Hasbro’s 1960 game Think-A-Tron, which you can buy here.
At risk of giving too much away: a level for our interactive game badges, printed via ASCII from the Arduino. The final game will have no visual interface, just a vibrating motor for feedback.
UPDATE: these functions have been updated and moved to GitHub
Released today, version 0.9 of my 2d collision detection functions for Processing!
While some tools already exist, like the excellent Box2D, the source code is not easy to understand and the implementation is a bit complex. Other examples (equally great), like the line-line collision in the toxiclibs collection, use vector math which isn’t great for us “creative programmers” (ie: those like me who got bad grades in high school math).
Instead, these tools can be used as simple, one-line commands to determine whether two objects have collided. Designed for simple games and interactive systems, they are intended to be building blocks for larger projects.
Inspired by Maxwell’s Demon, a thought-experiment with a box, separated by a wall with a hole in it and one side filled with gas. The experiment asks the question of why does the gas “know” to go through the other hole and fill the second chamber so that it is dispersed evenly?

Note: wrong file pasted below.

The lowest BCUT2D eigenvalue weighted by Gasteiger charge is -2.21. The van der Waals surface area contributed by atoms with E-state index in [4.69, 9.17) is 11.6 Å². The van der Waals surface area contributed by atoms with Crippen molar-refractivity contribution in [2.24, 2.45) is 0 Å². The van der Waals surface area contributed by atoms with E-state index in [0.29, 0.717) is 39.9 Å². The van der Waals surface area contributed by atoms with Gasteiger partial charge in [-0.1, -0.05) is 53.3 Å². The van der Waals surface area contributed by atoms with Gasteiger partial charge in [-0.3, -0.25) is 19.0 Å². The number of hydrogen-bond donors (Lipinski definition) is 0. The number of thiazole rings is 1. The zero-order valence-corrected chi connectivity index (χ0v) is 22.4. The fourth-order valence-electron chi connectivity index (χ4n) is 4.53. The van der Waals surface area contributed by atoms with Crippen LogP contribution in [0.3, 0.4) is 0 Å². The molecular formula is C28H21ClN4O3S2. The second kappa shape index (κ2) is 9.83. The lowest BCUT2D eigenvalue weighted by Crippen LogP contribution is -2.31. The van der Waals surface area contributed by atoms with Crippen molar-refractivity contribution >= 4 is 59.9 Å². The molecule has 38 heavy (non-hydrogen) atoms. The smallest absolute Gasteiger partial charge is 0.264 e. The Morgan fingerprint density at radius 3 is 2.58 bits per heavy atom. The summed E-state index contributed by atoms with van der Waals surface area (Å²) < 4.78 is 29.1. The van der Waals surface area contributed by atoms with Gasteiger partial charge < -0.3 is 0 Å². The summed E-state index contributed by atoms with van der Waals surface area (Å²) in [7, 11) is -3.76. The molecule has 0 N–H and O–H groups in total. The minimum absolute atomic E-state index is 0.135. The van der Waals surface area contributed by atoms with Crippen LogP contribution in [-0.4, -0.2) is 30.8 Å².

Written in Processing, the source code is here.
A very intersting article on Wired.com about the variable 2d-3d in Super Mario 3D Land; an interactive slider allows hidden geometry to be revealed.
Peg solitaire, all the rage in the early 19th century, is a deceptively simple game where an array of 33 holes and 32 pegs or marbles. Pegs can jump another, only into an unfilled slot. The game is won when all but one peg has been removed.
A great online version here.
Image via Wikipedia user Júlio Reis.